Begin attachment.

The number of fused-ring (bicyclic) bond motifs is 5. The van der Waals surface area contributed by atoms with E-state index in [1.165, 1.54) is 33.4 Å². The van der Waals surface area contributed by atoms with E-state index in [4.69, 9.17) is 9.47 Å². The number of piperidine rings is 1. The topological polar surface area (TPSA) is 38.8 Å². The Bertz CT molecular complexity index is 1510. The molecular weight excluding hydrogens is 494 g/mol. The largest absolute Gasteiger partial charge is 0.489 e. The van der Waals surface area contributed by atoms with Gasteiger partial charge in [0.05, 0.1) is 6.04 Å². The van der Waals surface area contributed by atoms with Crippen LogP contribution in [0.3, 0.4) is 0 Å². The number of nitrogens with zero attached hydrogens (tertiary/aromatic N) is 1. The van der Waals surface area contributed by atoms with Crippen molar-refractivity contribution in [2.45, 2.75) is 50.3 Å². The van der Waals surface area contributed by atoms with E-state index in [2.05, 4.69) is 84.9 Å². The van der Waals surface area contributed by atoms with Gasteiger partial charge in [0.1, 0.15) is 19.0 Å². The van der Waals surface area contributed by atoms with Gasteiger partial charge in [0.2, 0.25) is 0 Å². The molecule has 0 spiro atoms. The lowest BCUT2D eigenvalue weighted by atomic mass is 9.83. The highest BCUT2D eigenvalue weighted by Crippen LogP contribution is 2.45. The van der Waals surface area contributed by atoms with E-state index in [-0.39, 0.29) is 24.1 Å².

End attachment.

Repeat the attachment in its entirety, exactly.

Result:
The number of fused-ring (bicyclic) bond motifs is 5. The van der Waals surface area contributed by atoms with E-state index in [1.165, 1.54) is 33.4 Å². The van der Waals surface area contributed by atoms with E-state index in [4.69, 9.17) is 9.47 Å². The number of piperidine rings is 1. The topological polar surface area (TPSA) is 38.8 Å². The Bertz CT molecular complexity index is 1510. The molecular weight excluding hydrogens is 494 g/mol. The largest absolute Gasteiger partial charge is 0.489 e. The van der Waals surface area contributed by atoms with Gasteiger partial charge in [0.05, 0.1) is 6.04 Å². The van der Waals surface area contributed by atoms with Crippen LogP contribution in [0.3, 0.4) is 0 Å². The number of nitrogens with zero attached hydrogens (tertiary/aromatic N) is 1. The van der Waals surface area contributed by atoms with Crippen molar-refractivity contribution in [2.45, 2.75) is 50.3 Å². The van der Waals surface area contributed by atoms with E-state index in [2.05, 4.69) is 84.9 Å². The van der Waals surface area contributed by atoms with Gasteiger partial charge in [0.1, 0.15) is 19.0 Å². The van der Waals surface area contributed by atoms with Gasteiger partial charge in [0.2, 0.25) is 0 Å². The molecule has 0 spiro atoms. The lowest BCUT2D eigenvalue weighted by atomic mass is 9.83. The highest BCUT2D eigenvalue weighted by Crippen LogP contribution is 2.45. The van der Waals surface area contributed by atoms with E-state index in [-0.39, 0.29) is 24.1 Å².